Lacto Fermented Fresno Pepper Hot Sauce


Lacto fermented Fresno pepper hot sauce. I love a great hot sauce!
You will always find several different hot sauces in my pantry, two of my favorites are my green Harissa and Zhoug, a Yemenite hot sauce. Each hot sauce in my collection has a different level of heat. Some are very pleasant and give me that little kick, while others will give me tunnel vision and tears will run down my cheeks. Lacto fermentation delivers intense and complex heat. My Fresno pepper hot sauce includes the seeds of the peppers. So be warned, the sauce packs quite a punch.

Not long ago, fermentation was the way to have food for the winter

The excess harvest was Lacto-fermented and preserved for the winter months. Lacto-fermentation is an ancient method of food preservation that has been around for thousands of years. How things have changed in our days, instead of the Lacto fermented nutrient-rich foods full of enzymes and probiotics, the average diet today consists mainly of sugar-laden, lab-created, and highly manufactured foods. FYI, my hot sauce only needs salt, water, and red Fresno peppers. That’s it! Be sure to use high-quality sea salt and do not use treated water, chlorine is harmful to fermentation, and spring water is what you want to use.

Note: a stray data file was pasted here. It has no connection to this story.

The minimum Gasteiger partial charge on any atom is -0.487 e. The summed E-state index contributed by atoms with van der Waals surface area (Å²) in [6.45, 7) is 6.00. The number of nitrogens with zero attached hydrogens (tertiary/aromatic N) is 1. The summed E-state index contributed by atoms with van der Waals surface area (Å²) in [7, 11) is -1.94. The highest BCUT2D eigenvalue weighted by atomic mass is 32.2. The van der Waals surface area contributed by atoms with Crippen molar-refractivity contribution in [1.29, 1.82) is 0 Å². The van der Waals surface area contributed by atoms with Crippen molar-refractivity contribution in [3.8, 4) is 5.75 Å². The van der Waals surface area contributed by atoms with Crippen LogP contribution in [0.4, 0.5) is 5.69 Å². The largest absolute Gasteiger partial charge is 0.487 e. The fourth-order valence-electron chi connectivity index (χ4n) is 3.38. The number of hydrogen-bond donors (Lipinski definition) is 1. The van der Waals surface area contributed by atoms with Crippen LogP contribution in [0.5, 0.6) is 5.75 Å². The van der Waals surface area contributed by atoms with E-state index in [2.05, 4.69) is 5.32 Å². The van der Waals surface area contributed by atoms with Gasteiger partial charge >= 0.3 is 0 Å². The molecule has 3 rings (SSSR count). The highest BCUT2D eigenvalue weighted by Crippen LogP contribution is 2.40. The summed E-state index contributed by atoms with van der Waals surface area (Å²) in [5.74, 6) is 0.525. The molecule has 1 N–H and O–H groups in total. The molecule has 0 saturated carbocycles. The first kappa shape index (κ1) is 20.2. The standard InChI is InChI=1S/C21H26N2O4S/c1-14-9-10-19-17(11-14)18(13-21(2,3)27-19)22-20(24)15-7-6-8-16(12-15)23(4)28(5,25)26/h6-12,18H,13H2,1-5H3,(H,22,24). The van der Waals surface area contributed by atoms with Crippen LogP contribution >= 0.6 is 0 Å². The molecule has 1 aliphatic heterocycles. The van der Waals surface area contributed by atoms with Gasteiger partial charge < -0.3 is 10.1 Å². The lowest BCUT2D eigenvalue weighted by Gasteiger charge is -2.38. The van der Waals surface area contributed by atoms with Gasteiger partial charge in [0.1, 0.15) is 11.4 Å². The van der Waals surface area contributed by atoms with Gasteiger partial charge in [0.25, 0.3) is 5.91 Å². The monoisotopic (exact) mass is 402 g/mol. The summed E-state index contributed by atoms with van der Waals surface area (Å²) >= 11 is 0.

You can’t ferment without time

I let my peppers age for one week in a Mason jar with the lid tightly closed. After the second day, the mix starts bubbling and you know the fermentation has begun. Some suggest fermenting a hot sauce for up to a month, however, one week is long enough for me. The fermentation changes the flavor of the hot sauce, adding a much more complex tangy layer.
The saltwater brine creates an anaerobic environment (free of oxygen) where only lactobacillus bacteria can survive. The lactobacillus bacteria act as a preservative, keeping harmful bacteria from living in the ferment. The process works because of the fact that harmful bacteria can’t tolerate much salt, but there are healthy bacteria that can.